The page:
The Americans with Disabilities Act (ADA)



A Brief Overview

What is the ADA? The Americans with Disabilities Act (ADA) is a law passed by the US Congress that was implemented in 1992. The intent is to ensure equal opportunity for persons with disabilities in employment, State and local government services, businesses that are public accommodations or commercial facilities, and in transportation. The law is divided into sections called titles.

Title I of the ADA prohibits discrimination in employment. Businesses having 15 or more employees and State and local governments are prohibited from discriminating against persons with disabilities in their employment practices.

Title II of the ADA prohibits discrimination in virtually all State and local government services, programs, and activities. These include public education, police and fire departments, and other State and local governments programs. The law mandates that equal access for individuals with disabilities is provided, unless an undue burden or fundamental alteration would result.

Title III of the ADA prohibits discrimination in places of public accommodation and commercial facilities. This includes over 6 million privately owned business establishments of all sizes such as hotels, doctor’s offices, retail stores, country clubs, private schools, health clubs, YMCAs, day care centers and essentially any location that is used by the general public.

Title IV of the ADA mandates that telephone companies offer TTY/telephone relay services to enable individuals who use TTY's.

For information on how to contact Federal agencies with ADA responsibilities, see ADA Information Services.

Cybex Total Access fitness equipment qualifies for tax credits in the USA under the Americans with Disability Act.
What's New in 2010

Revisions to ADA regulations were signed in July of 2010 and will be published in the Federal Register. The revised regulations will amend Title II and Title III regulation and will take effect 6 months after the date on which they are published in the Federal Register. To see a complete copy of these regulations, see Revised ADA Regulations Implementing Title II and Title III (Updated July 29, 2010).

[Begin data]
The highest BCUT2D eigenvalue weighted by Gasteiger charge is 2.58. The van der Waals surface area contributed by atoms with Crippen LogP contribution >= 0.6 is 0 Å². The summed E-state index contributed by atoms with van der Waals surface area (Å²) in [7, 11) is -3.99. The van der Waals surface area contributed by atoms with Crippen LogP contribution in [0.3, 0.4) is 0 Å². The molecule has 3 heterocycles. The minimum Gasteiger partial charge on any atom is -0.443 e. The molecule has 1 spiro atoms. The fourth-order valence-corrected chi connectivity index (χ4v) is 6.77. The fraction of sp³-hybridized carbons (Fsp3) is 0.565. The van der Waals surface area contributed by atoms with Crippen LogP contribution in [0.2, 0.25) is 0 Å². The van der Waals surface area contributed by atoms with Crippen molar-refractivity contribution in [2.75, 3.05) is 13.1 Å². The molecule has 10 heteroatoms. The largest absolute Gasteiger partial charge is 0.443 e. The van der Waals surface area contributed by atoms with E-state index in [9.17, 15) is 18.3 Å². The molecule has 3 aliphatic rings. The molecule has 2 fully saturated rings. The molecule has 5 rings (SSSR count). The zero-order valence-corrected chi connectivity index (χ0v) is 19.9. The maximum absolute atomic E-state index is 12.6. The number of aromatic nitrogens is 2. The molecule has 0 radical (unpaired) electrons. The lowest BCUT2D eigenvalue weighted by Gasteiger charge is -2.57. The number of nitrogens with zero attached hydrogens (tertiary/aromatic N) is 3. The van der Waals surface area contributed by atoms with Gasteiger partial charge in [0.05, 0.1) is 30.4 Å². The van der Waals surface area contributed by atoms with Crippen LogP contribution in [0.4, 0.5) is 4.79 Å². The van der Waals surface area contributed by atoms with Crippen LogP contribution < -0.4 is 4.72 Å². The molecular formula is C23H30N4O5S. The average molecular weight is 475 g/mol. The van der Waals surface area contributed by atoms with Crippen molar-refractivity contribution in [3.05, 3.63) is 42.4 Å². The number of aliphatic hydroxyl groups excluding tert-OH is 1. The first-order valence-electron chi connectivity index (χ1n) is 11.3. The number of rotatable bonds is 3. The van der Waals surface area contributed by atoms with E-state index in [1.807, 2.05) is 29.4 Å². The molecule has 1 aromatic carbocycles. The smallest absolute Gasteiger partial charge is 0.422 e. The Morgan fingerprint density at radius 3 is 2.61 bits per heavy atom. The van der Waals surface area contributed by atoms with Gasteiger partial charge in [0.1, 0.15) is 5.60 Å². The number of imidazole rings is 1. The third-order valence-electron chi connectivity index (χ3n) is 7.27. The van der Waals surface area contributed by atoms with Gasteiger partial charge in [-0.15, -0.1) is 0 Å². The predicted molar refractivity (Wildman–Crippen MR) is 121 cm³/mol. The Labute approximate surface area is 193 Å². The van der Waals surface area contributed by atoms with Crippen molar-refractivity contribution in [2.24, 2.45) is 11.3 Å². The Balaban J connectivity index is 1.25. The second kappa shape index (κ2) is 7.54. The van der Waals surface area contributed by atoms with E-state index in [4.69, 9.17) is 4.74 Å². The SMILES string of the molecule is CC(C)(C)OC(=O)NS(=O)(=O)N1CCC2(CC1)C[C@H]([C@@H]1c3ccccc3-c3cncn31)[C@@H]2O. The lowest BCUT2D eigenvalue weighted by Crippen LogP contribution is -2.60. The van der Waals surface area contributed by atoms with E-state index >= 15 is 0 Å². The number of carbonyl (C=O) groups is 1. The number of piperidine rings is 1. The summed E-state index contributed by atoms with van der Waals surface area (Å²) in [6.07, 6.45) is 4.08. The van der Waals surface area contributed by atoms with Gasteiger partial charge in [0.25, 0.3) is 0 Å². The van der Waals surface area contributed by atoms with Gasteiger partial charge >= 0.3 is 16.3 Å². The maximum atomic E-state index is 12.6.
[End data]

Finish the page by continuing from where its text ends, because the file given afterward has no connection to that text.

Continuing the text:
Information on Exercise Machines – along with an analysis of public comments submitted in the formulation of the Regulations – is available at Appendix B: Analysis of the 2010 ADA Standards. It is copied below.

Of note in the Department’s Analysis is the final sentence which reads “Providing access to exercise machines and equipment recognizes the need and desires of individuals with disabilities to have the same opportunity as other patrons to enjoy the advantages of exercise and maintaining health.”



236 and 1004 Exercise Machines and Equipment

Accessible Route to Exercise Machines and Equipment. Section 206.2.13 of the 2010 Standards requires an accessible route to serve accessible exercise machines and equipment.

Commenters raised concerns that the requirement to provide accessible routes to serve accessible exercise machines and equipment will be difficult for some facilities to provide, especially some transient lodging facilities that typically locate exercise machines and equipment in a single room. The Department believes that this requirement is a reasonable one in new construction and alterations because accessible exercise machines and equipment can be located so that an accessible route can serve more than one piece of equipment.